Ranging Through Northern Labrador

I had been skeptical about Provincial Airlines, but their service proved to be excellent. They even served food - a snack between St. John's and Deer Lake and sandwiches between Deer Lake and Goose Bay. By the way, Deer Lake is the gateway to Gros Morne National Park, which would be well worth exploring on a future trip. The one failing was that the airline folks assumed that everybody knew that Labrador time is a half hour earlier than the rest of Newfoundland. (The half hour is a peculiar Atlantic time zone, so it isn't Labrador being weird here.) I didn't discover the time zone change until late in the day when I noticed a store being open later than I expected it to be.

On arrival, I took a taxi to the Royal Inn. The town is now officially Goose Bay - Happy Valley and is best known as the location of a multi-national air force base. I believe the inn was actually in the Happy Valley area. Not that it matters, since the whole area was pretty dead on a Sunday. I walked around some and noted that the residential areas were well-kept enough, but the stretch along Hamilton River Road was filled with unattractive blocky industrial buildings. About all that was open was a supermarket / department store and a pharmacy. And a few restaurants, at one of which I had an adequate vegetarian pizza. I was glad to leave late the next morning via a taxi to the dock, which is on the shores of Lake Melville, a bit north of the main part of the town.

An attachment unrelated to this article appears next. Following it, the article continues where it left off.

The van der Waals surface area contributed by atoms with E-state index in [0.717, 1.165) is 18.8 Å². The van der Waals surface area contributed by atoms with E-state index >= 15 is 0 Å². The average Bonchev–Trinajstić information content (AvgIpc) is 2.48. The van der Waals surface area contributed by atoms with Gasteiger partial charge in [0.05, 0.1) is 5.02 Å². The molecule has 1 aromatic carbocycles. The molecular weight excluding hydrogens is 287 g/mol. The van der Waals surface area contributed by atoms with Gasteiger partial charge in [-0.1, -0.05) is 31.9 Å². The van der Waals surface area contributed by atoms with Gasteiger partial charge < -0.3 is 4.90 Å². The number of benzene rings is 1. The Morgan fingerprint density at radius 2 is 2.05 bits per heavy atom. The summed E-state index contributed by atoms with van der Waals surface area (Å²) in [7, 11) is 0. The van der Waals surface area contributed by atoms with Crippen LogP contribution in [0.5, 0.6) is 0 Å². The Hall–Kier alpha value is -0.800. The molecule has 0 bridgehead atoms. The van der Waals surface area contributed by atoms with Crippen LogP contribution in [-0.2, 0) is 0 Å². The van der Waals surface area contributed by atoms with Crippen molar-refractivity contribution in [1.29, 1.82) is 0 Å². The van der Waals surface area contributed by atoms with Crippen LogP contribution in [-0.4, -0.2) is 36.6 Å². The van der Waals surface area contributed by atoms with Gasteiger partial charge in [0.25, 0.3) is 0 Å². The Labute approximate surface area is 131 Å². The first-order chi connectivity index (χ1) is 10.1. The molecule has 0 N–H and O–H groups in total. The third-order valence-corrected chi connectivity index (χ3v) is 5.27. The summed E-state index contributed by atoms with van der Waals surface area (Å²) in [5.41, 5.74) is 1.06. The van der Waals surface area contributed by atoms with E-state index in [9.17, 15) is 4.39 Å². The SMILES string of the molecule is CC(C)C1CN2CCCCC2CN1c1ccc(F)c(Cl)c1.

Monday - Day 1

The Provincial Ferry Service folks had suggested checking in three hours before departure. The process really took just a few minutes and there was no need to be that early. I paid for my ticket and settled into the four berth cabin. It was less cramped that I'd feared and even had its own toilet, though the showers were down the hall. (They proved to have plentiful hot water, by the way, which is nice in the chilly climate.) Before long, I was joined by Helga, a retired German woman who was making a fairly extensive tour of Newfoundland and Labrador. She had come up to Goose Bay on the Robert Bond and said that ship (which is a car ferry) was crowded and much less comfortable than the Northern Ranger. We had lunch at the ship's cafeteria and watched cargo being loaded before departure.